Jockey Club to bid for army site

PUBLISHED : Monday, 27 June, 1994, 12:00am
UPDATED : Monday, 27 June, 1994, 12:00am

THE Royal Hong Kong Jockey Club wants to convert a Gurkha army camp in the New Territories into a horse-training facility in what could be the first deal on a military site left vacant by the withdrawing British Garrison.


The Jockey Club has expressed interest in acquiring part of the 37 hectares at Gallipoli Lines near Fanling, near their stabling facility at Beas River Country Club.


Beas River overseer Michael Tibbatts recently admitted that the Beas River paddocks were not generating as much interest with trainers as he would have hoped, a problem he said was created by lack of space.


Gallipoli Lines will be vacated by the 10th Princess Mary's Own Gurkha Rifles (10GR) in three weeks when they return to Britain under the withdrawal of British Forces from Hong Kong in the run up to 1997.


A Jockey Club spokesman confirmed they had expressed interest in the site.


''We would be interested in making a bid if it came up for auction,'' he said.


''It could be used as an additional facility to the [Beas River] Country Club - perhaps for horse training.'' However, he said no formal approaches had been made to the Government and the Sino-British talks on military sites had still to resolve their future.


The keys to Gallipoli Lines will be handed back to the Government on July 18, five days after 10GR flies to its new posting in Church Cookham near Aldershot in Hampshire, southern England. The family quarters to the north of the site will remain with the army until December.


The site includes four large grassed areas, a 600-metre firing range and a parade square surrounded by two-storey buildings used for stores, company headquarters and the transport pool.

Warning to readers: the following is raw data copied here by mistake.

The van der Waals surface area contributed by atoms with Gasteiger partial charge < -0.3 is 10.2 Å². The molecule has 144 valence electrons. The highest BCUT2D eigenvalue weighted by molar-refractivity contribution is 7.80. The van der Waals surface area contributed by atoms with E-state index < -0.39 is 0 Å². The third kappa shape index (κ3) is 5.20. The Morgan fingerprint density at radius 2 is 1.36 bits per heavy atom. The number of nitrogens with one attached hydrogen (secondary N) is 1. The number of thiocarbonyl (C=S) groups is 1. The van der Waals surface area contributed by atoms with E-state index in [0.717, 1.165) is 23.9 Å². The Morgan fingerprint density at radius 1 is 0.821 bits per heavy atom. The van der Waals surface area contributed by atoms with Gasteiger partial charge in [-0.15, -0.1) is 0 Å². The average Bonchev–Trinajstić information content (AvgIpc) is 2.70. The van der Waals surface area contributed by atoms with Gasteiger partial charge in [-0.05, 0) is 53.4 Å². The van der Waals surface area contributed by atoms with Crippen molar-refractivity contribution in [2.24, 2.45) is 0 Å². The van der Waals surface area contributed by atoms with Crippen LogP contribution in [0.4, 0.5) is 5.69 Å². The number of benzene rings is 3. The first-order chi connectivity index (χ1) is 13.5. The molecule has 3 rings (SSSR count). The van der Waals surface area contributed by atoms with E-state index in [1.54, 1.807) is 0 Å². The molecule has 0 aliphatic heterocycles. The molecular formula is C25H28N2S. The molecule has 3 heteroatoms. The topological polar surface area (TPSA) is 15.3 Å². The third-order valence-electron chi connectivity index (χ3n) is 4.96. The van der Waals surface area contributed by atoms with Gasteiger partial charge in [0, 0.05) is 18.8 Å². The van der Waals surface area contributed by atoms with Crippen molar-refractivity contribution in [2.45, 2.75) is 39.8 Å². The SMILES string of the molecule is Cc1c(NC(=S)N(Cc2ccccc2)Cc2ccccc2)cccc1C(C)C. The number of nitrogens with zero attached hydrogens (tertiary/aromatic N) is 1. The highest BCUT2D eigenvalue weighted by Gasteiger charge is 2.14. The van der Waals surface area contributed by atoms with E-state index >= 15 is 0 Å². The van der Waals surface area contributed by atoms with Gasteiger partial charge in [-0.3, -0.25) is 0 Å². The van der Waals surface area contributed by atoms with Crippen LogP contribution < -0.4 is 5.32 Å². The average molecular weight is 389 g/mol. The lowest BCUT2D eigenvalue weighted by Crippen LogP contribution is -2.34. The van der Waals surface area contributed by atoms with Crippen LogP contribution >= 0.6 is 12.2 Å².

There are numerous blocks housing single living quarters, a guardroom, a canteen, small storerooms and a swimming pool and gymnasium.


Gallipoli Lines is one of four of a total of 33 military sites to be handed back to the Hong Kong Government by the end of the year.


The Government Property Agency (GPA) has been given the job of trying to find a use for them and keeping them in good repair until the handover or until their future is settled by the Sino-British talks.


However, GPA senior property manager Alan Walker said he had received no formal offers for any of the sites and was tendering for a firm to look after them.


One firm which has confirmed it is to tender for the security contract is Jardine Securicor Gurkha Services, a company which employs former Gurkhas.


Managing director Chris Hardy said it was almost certain that if his firm won the contract, Gurkhas once based at Gallipoli Lines would return to guard it.